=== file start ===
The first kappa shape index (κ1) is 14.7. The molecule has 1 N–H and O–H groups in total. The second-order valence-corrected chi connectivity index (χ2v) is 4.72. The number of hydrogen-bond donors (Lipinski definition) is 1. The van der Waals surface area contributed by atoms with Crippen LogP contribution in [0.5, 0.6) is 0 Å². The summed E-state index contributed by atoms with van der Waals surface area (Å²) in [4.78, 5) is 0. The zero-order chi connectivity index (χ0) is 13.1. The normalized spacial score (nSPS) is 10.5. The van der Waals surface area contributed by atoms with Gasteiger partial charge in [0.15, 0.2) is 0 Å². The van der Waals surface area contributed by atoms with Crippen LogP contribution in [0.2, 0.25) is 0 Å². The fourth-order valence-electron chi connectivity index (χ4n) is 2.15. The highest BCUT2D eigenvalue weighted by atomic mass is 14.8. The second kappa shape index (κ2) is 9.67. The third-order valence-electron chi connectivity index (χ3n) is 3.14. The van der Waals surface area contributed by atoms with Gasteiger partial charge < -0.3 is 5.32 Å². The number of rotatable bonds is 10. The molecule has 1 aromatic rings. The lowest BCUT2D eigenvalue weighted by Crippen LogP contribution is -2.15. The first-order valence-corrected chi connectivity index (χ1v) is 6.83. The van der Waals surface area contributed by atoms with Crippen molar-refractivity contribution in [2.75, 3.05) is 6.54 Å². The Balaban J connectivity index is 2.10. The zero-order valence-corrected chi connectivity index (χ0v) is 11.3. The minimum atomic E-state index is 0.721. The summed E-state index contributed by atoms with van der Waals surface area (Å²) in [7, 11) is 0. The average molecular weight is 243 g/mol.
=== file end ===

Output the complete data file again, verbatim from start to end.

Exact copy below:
The first kappa shape index (κ1) is 14.7. The molecule has 1 N–H and O–H groups in total. The second-order valence-corrected chi connectivity index (χ2v) is 4.72. The number of hydrogen-bond donors (Lipinski definition) is 1. The van der Waals surface area contributed by atoms with Crippen LogP contribution in [0.5, 0.6) is 0 Å². The summed E-state index contributed by atoms with van der Waals surface area (Å²) in [4.78, 5) is 0. The zero-order chi connectivity index (χ0) is 13.1. The normalized spacial score (nSPS) is 10.5. The van der Waals surface area contributed by atoms with Gasteiger partial charge in [0.15, 0.2) is 0 Å². The van der Waals surface area contributed by atoms with Crippen LogP contribution in [0.2, 0.25) is 0 Å². The fourth-order valence-electron chi connectivity index (χ4n) is 2.15. The highest BCUT2D eigenvalue weighted by atomic mass is 14.8. The second kappa shape index (κ2) is 9.67. The third-order valence-electron chi connectivity index (χ3n) is 3.14. The van der Waals surface area contributed by atoms with Gasteiger partial charge < -0.3 is 5.32 Å². The number of rotatable bonds is 10. The molecule has 1 aromatic rings. The lowest BCUT2D eigenvalue weighted by Crippen LogP contribution is -2.15. The first-order valence-corrected chi connectivity index (χ1v) is 6.83. The van der Waals surface area contributed by atoms with Crippen molar-refractivity contribution in [2.75, 3.05) is 6.54 Å². The Balaban J connectivity index is 2.10. The zero-order valence-corrected chi connectivity index (χ0v) is 11.3. The minimum atomic E-state index is 0.721. The summed E-state index contributed by atoms with van der Waals surface area (Å²) in [7, 11) is 0. The average molecular weight is 243 g/mol.